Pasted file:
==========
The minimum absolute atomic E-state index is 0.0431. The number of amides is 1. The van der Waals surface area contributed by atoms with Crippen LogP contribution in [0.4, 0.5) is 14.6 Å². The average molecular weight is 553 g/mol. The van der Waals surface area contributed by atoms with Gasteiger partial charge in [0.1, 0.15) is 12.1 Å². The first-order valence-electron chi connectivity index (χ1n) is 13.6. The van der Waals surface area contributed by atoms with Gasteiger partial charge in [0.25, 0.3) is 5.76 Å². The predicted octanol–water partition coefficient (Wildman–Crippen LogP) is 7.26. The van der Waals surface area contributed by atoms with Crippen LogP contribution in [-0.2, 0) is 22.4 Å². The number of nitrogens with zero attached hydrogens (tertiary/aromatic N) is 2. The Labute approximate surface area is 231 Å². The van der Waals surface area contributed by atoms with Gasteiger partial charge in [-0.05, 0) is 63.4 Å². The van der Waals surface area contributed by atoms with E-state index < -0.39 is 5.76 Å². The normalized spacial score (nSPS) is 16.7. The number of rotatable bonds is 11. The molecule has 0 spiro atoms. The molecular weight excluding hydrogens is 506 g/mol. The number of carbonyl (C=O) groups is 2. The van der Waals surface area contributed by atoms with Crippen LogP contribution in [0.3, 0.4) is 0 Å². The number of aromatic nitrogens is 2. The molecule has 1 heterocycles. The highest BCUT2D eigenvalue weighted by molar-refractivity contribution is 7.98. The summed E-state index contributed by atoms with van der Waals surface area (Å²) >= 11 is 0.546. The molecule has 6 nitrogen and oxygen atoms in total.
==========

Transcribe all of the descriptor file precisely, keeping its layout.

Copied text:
The minimum absolute atomic E-state index is 0.0431. The number of amides is 1. The van der Waals surface area contributed by atoms with Crippen LogP contribution in [0.4, 0.5) is 14.6 Å². The average molecular weight is 553 g/mol. The van der Waals surface area contributed by atoms with Gasteiger partial charge in [0.1, 0.15) is 12.1 Å². The first-order valence-electron chi connectivity index (χ1n) is 13.6. The van der Waals surface area contributed by atoms with Gasteiger partial charge in [0.25, 0.3) is 5.76 Å². The predicted octanol–water partition coefficient (Wildman–Crippen LogP) is 7.26. The van der Waals surface area contributed by atoms with Crippen LogP contribution in [-0.2, 0) is 22.4 Å². The number of nitrogens with zero attached hydrogens (tertiary/aromatic N) is 2. The Labute approximate surface area is 231 Å². The van der Waals surface area contributed by atoms with Gasteiger partial charge in [-0.05, 0) is 63.4 Å². The van der Waals surface area contributed by atoms with E-state index < -0.39 is 5.76 Å². The normalized spacial score (nSPS) is 16.7. The number of rotatable bonds is 11. The molecule has 0 spiro atoms. The molecular weight excluding hydrogens is 506 g/mol. The number of carbonyl (C=O) groups is 2. The van der Waals surface area contributed by atoms with Crippen LogP contribution in [0.3, 0.4) is 0 Å². The number of aromatic nitrogens is 2. The molecule has 1 heterocycles. The highest BCUT2D eigenvalue weighted by molar-refractivity contribution is 7.98. The summed E-state index contributed by atoms with van der Waals surface area (Å²) >= 11 is 0.546. The molecule has 6 nitrogen and oxygen atoms in total.